To be a good email marketer, you always need to include an opt-out, a chance for people to unsubscribe. But what if you gave someone another option? Perhaps they are annoyed by the volume of your emails (or all their emails, more likely). But if you could offer them the chance to reduce this volume, might they take it? I know recently I did.

I’m now living in the land of aggressive and constant marketing (aka the USA) and with a few household purchases have been a little inundated with daily marketing emails. I wanted to unsubscribe to some of them and came across the scenario pictured above with kitchenware retailer Chefs. I could unsubscribe but I could also drop emails to weekly or a couple of times a month. It gave me pause- and I chose twice a month instead of unsubscribing. Like most consumers, I was teased with the fact I might ‘miss out’ if I unsubscribed completely.

So clever, because it’s saved them a subscriber – someone who’s purchased from them and really is quite likely to do so again if reminded or appropriately tempted.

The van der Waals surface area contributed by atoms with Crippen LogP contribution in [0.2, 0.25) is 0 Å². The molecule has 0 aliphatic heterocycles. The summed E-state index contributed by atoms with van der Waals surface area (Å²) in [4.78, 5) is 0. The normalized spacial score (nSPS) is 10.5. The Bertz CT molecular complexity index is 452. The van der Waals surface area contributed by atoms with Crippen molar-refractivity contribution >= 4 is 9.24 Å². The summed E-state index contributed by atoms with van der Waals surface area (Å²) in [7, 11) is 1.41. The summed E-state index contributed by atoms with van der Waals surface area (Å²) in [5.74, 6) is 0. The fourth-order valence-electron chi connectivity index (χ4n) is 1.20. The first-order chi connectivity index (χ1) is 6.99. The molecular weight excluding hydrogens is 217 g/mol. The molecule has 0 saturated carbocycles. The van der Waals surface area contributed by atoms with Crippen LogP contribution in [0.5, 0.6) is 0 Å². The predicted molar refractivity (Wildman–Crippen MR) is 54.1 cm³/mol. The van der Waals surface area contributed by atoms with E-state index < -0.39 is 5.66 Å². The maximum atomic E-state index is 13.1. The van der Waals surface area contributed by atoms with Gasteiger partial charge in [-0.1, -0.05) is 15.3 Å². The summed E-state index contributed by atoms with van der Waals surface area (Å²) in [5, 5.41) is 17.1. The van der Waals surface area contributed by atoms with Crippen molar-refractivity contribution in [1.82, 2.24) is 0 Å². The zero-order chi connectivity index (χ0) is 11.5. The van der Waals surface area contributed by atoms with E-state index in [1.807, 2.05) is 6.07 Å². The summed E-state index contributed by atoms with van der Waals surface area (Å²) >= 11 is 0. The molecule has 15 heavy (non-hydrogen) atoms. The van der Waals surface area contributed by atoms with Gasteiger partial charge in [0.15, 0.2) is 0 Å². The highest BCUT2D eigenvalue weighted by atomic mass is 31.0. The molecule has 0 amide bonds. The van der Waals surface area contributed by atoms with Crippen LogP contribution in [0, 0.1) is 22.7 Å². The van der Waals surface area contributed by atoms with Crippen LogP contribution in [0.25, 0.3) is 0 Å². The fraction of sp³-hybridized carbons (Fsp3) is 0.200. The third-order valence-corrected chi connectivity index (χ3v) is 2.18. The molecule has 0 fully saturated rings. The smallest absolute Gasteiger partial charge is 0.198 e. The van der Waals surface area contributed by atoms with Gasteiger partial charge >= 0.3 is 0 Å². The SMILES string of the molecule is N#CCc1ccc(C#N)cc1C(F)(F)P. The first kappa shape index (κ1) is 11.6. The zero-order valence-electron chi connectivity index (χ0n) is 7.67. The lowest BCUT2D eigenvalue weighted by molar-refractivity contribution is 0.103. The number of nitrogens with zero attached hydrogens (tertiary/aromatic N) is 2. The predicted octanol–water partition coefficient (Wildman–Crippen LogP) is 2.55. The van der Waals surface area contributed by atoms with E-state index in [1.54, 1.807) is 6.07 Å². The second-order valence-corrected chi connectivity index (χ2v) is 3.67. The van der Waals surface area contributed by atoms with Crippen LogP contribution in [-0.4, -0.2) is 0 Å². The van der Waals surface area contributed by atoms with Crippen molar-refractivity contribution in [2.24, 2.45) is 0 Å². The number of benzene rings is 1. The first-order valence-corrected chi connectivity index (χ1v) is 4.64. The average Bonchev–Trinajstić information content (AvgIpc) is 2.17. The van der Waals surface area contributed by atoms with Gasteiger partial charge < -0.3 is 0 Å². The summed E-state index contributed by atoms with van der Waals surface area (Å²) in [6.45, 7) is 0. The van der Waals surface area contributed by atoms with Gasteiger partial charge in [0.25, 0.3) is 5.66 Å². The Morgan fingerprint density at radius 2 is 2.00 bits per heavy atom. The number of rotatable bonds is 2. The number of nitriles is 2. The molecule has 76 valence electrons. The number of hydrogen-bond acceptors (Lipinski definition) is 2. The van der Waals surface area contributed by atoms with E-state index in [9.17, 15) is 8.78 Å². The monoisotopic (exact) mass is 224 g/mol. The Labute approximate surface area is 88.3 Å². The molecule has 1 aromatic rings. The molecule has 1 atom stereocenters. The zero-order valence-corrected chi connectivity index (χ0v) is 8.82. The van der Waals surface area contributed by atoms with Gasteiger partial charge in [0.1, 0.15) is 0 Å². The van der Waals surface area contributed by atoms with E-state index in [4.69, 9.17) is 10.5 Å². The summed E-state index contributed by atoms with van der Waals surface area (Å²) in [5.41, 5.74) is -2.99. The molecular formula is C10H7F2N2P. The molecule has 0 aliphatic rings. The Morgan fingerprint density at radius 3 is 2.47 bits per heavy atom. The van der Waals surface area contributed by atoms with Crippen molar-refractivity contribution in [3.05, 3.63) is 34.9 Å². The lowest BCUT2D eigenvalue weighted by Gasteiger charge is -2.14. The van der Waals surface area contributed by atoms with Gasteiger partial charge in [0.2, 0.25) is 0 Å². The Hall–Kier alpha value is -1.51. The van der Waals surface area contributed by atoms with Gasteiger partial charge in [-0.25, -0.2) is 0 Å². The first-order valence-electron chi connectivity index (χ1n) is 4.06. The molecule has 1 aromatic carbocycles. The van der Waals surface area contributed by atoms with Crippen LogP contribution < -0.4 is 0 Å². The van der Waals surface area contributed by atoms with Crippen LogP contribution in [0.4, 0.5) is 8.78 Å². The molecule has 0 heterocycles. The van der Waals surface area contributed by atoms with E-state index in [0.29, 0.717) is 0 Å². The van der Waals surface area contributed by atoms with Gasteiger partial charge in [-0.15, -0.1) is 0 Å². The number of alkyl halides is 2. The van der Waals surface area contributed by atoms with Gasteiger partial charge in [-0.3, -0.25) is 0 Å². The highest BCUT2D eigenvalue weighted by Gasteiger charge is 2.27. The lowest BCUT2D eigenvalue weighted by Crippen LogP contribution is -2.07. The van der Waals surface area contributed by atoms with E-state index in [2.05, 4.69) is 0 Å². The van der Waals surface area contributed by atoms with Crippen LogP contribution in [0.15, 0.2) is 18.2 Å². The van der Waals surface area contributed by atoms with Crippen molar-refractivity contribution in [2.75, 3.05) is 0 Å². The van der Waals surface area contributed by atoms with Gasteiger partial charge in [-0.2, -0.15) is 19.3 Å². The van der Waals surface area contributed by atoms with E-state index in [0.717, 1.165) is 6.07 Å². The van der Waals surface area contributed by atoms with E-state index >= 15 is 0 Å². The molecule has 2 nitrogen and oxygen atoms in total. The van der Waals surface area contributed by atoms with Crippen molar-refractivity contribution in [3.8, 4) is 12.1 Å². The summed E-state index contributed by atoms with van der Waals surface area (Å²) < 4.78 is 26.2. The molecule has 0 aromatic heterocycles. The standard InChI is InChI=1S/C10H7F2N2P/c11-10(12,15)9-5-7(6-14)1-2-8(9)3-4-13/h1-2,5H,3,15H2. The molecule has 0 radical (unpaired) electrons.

Why is this zero budget marketing at it’s best? It’s protecting an investment: work already done and money already spent.

Could you offer this on your unsubscribe page? Or if you don’t have that level of customisation, perhaps on your unsubscribe page you can give people the option to engage with you on social media by liking your page or following you on Twitter. These can be less ‘intrusive’ and if someone wanted to hear from you once, maybe they still do, just a little less often.

Here’s to holding on to those subscribers in some way, shape or form!